In recent times, high-flying Telefónica has frequently been in the news for daring take-over bids both locally and abroad. For many of the company's users, however, it seems hard to reconcile such international ambitions with the level of service they are accustomed to.
As a company, Telefónica is a paradox. Ask most people in Spain what they think of Telefónica and its service, and the response-especially from the foreign community-will be negative. While it is almost traditional to complain about phone companies, the railways and the postal service, it seems that many have a bone to pick with Spain's largest telecommunications company and few are entirely satisfied with it-with the exception of its sharholders, of course.
A lot of people who come to Spain do so in the firm belief that everything here is ten years behind and that the national motto, particularly when it comes to work, is mañana. While they would be surprised if they settled in Madrid or Barcelona, those who visit the previous outposts now known as the Costas will often find reason to confirm their preconceptions. In spite of the obvious rate of development in Spain, the pace is slower and notions of service and customer satisfaction are still rather new in these southern parts of Spain. However, Telefónica is not a small local firm but a huge Madrid-based corporation that is building a telecommunications and media empire on its foundations as the former state telephone monopoly.
To anyone who keeps an eye on the stock movements and the financial news, let alone has visited company headquarters in Madrid, this is definitely not a sleepy mañana operation. In its financial management, Telefónica is run like any European or American blue-chip company, employing clever market strategies, aggressive marketing and heavy investment in technology and product development. In short, it is one of the leading lights of Spanish economic development, so why do complaints and tales of woe about Telefónica's standard of service abound among foreigners and Spaniards alike?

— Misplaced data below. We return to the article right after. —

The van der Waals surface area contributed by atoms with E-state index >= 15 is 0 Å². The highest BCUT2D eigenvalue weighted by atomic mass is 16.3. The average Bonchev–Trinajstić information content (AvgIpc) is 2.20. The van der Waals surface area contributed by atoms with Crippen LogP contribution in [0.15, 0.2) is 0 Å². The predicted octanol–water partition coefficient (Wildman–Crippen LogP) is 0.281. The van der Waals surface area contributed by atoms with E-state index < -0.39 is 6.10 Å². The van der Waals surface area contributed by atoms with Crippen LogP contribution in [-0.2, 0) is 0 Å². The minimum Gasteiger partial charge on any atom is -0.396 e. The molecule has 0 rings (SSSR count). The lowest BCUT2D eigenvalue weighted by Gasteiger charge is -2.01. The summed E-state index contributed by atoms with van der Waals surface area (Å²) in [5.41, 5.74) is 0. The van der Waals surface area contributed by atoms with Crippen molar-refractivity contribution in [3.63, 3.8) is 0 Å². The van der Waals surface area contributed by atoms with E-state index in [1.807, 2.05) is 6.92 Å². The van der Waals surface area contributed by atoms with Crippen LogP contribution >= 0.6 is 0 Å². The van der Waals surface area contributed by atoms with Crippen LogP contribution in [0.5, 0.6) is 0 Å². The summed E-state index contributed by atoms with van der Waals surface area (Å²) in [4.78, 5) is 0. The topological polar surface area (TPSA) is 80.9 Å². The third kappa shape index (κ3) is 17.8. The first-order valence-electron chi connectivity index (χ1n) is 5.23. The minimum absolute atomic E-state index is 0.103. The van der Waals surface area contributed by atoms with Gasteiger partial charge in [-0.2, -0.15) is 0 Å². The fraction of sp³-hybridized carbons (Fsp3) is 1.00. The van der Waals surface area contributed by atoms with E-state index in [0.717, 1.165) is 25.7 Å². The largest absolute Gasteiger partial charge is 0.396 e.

'Because it's a monopoly', say some. Indeed, as a product of the privatisation drive of the 1980s and 1990s, Telefónica is the direct descendant of the state-owned telephone company that held the monopoly in Spain for so long. In most countries, this transition from state-supported service company to profit-making private concern, answerable not to national infrastructural interests but to its shareholders instead, has been a relatively smooth one, cushioned by a buffer period during which the companies were in the enviable overlap stage between free market trading and state protection. The latter consisted mostly of continued financial underwriting and the continued monopoly over the country's telecommunications infrastructure, and the main difference between countries has been the period of time allotted for this happy state of affairs. As an eager disciple of monetarism, Britain made the transition more swiftly than the likes of France, Holland, Italy and Spain, where a tendency towards protectionism still exists.
Eventually Spain, like all the other countries in the EU, opened its market to competing telephone operators and service providers, yet while both national and foreign competitors are now free to exploit the Spanish market, they are still dependent on one company for the infrastructure they use. You've guessed it, Telefónica.
© Michel Cruz